Estate planning is more than just creating a will. Here’s a look at the different documents you may need to prepare for yourself and your family.
A legal document used to distribute property to heirs, specify last wishes, name guardians for minors and identify who is responsible for managing the estate and implementing your wishes. Every adult needs one. If you don’t decide who will take care of your children and who gets your possessions, the state will.
A durable power of attorney gives someone you trust authority to handle your financial and legal decisions if you’re unable to do so yourself. Of course, the person selected needs to be someone who will represent your best interests. This role also has particular importance for individual retirement accounts – if you become incapacitated, your power of attorney assumes management of those assets, not the beneficiary listed to receive them in the event of your death.
You assign a healthcare proxy or durable power of attorney to make medical decisions for you when you are incapable to do so for some reason. This person will need relevant health information, so be sure to include a HIPAA provision that gives your physicians permission to disclose your medical information.
A living will lets you specify what types of medical treatment you want to sustain your life, if you’re terminally ill or are in a vegetative state. Medical directives apply if you become incapacitated and are unable to communicate your wishes for treatment.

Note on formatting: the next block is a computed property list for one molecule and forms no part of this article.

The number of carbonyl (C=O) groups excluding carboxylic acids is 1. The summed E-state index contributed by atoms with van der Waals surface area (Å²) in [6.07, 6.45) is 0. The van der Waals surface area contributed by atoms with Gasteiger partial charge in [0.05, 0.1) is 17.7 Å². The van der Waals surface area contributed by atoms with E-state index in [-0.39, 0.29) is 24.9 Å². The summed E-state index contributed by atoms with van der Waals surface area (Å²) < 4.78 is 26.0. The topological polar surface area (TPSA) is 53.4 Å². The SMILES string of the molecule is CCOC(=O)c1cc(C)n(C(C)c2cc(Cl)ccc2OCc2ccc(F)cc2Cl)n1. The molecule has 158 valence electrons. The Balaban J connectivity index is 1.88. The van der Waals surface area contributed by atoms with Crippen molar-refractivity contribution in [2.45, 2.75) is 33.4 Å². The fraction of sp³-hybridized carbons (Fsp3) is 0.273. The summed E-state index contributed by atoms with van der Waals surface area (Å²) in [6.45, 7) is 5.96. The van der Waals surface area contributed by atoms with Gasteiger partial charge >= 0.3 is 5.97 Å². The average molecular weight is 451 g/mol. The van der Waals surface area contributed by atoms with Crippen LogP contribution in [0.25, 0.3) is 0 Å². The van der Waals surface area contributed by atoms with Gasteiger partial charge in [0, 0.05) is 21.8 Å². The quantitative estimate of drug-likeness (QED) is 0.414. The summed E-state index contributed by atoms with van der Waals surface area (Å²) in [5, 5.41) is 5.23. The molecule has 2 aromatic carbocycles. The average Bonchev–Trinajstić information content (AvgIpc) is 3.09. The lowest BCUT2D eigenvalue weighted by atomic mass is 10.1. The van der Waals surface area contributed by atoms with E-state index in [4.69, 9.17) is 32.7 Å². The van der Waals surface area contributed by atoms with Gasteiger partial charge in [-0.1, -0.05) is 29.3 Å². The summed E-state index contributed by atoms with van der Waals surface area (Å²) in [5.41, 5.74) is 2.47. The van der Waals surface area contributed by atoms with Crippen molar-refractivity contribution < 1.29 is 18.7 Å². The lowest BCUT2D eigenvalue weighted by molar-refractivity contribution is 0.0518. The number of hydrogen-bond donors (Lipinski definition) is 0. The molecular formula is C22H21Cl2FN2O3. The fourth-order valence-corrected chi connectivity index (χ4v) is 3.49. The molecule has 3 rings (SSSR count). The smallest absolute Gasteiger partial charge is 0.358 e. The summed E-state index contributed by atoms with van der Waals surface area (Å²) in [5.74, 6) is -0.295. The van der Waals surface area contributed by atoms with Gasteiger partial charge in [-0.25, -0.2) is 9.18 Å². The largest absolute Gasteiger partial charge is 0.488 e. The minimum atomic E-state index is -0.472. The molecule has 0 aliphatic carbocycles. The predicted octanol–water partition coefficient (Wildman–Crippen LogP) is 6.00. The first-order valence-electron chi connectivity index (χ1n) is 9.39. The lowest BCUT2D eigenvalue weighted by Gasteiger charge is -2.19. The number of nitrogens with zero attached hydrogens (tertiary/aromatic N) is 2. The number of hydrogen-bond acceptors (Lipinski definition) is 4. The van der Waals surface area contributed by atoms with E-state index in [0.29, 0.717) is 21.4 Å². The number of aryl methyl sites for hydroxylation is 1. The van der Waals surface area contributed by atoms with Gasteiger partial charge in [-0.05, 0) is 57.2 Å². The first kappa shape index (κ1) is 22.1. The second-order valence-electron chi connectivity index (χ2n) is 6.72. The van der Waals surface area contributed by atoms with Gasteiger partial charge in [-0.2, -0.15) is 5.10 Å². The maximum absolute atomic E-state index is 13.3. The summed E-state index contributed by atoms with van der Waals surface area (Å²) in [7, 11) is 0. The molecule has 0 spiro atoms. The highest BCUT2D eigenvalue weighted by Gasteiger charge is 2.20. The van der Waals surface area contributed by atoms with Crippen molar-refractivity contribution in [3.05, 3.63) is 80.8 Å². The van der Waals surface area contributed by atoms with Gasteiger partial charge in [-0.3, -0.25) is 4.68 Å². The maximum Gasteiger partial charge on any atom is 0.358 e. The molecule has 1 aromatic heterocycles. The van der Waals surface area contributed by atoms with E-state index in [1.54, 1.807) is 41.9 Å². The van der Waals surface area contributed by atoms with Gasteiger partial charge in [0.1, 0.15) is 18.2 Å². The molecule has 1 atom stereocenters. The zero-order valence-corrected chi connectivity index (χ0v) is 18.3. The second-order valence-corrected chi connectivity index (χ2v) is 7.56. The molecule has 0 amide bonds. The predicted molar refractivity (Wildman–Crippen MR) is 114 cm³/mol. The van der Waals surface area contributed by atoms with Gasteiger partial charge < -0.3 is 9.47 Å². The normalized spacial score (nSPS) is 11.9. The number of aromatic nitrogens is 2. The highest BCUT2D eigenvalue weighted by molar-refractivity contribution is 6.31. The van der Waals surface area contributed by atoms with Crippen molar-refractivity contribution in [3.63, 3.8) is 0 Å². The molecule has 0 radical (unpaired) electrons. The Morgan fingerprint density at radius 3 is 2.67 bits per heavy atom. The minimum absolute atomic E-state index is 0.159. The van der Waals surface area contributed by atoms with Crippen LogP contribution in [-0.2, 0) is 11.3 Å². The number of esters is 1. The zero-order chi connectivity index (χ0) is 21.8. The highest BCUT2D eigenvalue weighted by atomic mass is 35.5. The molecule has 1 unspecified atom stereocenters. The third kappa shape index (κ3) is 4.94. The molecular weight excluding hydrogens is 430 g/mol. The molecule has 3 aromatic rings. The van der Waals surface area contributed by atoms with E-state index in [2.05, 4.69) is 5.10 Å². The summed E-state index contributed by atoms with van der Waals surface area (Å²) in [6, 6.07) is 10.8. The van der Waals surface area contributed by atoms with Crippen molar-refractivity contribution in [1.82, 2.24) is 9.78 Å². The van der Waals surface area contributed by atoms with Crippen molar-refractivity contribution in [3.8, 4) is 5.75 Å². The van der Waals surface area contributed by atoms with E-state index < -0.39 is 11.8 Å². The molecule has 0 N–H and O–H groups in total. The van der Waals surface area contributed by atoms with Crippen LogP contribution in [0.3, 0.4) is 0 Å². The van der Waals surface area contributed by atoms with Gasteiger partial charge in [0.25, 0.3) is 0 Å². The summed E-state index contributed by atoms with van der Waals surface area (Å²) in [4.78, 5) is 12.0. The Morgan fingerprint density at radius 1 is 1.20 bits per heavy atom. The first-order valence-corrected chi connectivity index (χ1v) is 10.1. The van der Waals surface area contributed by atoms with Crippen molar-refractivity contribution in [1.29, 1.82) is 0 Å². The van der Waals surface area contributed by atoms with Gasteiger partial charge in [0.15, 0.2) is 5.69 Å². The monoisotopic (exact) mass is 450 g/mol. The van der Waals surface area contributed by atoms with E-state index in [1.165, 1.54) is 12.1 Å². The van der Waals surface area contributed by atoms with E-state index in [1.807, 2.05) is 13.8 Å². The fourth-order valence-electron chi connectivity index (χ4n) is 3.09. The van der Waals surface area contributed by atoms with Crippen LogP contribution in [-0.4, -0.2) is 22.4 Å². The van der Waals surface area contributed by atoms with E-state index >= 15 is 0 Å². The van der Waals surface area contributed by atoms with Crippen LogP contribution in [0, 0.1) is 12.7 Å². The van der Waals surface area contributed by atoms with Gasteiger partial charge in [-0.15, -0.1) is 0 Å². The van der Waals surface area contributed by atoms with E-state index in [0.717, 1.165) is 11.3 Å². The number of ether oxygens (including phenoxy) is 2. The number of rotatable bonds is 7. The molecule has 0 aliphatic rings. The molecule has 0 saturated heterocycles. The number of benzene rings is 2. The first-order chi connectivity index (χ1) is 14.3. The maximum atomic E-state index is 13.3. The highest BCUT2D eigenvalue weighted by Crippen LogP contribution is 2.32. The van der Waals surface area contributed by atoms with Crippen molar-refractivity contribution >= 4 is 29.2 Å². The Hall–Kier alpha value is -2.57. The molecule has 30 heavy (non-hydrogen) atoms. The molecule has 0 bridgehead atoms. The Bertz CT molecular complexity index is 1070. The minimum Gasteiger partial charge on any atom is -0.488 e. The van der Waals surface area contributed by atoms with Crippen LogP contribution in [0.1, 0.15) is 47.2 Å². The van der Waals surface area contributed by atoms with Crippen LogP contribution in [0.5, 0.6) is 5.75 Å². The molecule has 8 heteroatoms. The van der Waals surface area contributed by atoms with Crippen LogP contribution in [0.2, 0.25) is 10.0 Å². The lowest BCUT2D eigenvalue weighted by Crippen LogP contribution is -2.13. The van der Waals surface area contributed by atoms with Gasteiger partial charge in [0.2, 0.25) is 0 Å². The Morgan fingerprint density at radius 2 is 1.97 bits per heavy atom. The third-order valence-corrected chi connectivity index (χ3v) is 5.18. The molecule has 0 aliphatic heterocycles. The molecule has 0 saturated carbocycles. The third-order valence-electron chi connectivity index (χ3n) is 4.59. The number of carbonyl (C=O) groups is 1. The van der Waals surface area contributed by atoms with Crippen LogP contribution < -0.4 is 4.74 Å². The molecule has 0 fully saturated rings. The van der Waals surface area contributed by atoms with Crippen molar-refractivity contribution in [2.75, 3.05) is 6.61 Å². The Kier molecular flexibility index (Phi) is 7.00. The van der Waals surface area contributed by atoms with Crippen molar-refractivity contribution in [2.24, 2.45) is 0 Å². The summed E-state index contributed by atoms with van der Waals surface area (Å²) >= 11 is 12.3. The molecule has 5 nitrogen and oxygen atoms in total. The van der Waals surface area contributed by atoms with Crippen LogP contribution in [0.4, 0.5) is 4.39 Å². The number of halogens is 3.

In many states, a living trust can be used to distribute property a little more privately than a will. It also can help avoid a costly and stressful probate court process and may offer substantial tax benefits. Living trusts can also be used to transfer assets in an orderly, and private, manner. You can even stipulate provisions for the bequests, if you wish.
For insurance policies, retirement accounts and some other assets, the beneficiary form prevails over the will. So whomever you’ve named will receive those assets unless you update the form. It’s a good idea to keep current copies, as well.
A way to share any wishes not covered by a will, such as preferences for your funeral, how to care for your pets or whether you want to donate your organs. You may also want to document how you’d like your digital assets to be handled – if so, be sure to include instructions for accessing the relevant accounts and files.
A detailed list of people to contact in certain circumstances, including family, friends and the professionals who oversee your legal, financial, insurance and health matters. Consider signing a contact authorization form to authorize a third person (such as an advisor or attorney) to communicate with a designated contact person if there are questions or concerns regarding your health status, including mental capacity.
Source: Raymond James.